By 1939 public attention focused increasingly on foreign policy and national defense. The New Deal was over, but it had permanently expanded the role of the federal government, particularly in economic regulation, resource development, and income maintenance. Although in itself the New Deal failed to stimulate full economic recovery, it provided the federal government not only with increased controls over money supply and Federal Reserve policies but also with increased understanding of the economic consequences of its own taxing, borrowing, and spending–thus helping the government to limit the impact of later recessions. In addition, the New Deal policy dominated the electorate and the nation for years thereafter. The New Deal changed the relationship between the government and the people of the United States. In addition to increasing the involvement of the government in people’s lives, the New Deal created a number of agencies that still exist, and it stimulated the growth of the Democratic Party.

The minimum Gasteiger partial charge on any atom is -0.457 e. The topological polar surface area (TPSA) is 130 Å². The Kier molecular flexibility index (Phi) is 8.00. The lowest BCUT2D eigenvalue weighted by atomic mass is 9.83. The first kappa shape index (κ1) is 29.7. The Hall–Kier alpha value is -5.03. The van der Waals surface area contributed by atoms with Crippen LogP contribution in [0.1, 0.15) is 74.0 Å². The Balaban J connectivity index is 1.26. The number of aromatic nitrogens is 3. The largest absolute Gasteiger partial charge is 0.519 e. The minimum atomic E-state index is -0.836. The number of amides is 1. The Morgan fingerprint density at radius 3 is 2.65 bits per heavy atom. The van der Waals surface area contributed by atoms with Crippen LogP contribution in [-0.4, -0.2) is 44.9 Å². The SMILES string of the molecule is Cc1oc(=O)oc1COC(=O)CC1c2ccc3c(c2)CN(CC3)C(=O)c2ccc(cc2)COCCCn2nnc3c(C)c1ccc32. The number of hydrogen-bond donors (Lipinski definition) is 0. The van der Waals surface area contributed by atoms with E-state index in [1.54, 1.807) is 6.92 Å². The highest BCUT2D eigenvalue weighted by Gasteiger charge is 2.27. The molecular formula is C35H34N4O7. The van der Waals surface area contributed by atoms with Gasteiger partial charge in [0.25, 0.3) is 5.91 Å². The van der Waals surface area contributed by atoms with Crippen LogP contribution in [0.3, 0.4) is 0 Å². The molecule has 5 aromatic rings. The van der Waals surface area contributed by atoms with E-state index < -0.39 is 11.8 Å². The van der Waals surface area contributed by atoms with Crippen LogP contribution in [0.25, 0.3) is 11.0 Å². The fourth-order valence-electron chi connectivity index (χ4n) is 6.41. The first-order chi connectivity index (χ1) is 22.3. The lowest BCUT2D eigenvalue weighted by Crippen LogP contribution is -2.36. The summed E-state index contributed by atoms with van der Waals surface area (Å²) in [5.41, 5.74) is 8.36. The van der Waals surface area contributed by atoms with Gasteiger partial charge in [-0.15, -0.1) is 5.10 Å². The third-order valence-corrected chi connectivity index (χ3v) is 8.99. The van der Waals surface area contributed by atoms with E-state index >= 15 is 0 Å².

I think the New Deal was partly a continuation from the progressive movement, and partly a departure and a new idea. The progressive movement wanted to fix the problems created by industrialization and urbanization (while the New Deal was to fix economy problems from the depression). To progressives, economic privilege and corrupt politics threatened democracy. Progressivism embraced many types of reform, when the New Deal addressed reforms, relief, and recovery. Progressives strove, variously, to curb corporate power, to end business monopolies, and to wipe out political corruption. They also wanted to democratize electoral procedures, protect working people, and bridge the gap between social classes. Their aims and motivations were both to help the needy and unfortunate people and protected some of the more vulnerable Americans. Above all, progressivism changed American attitudes toward the power of government. In both cases, the attention was turned from the domestic concerns to foreign affairs (from the progressive movement) and to foreign policies (from the New Deal).

Nowadays, the laws that we tend to think of as the New Deal were mainly reform laws. Between 1933 and 1938, major legislation passed by Congress constituted the most sweeping reform program since the progressive period of 1901 to 1907. In general, these reforms increased the existing regulatory activities of the federal government. After Roosevelt’s administrations the government was involved in regulating many more areas of economic activity. Out of Roosevelt’s disappointment with the failure of the U.S. economy came few specific promises, but Americans probably felt more comfortable under the leadership of a man pledged to experiment. At least the prospect of change offered hope to the millions of people trapped in the depression.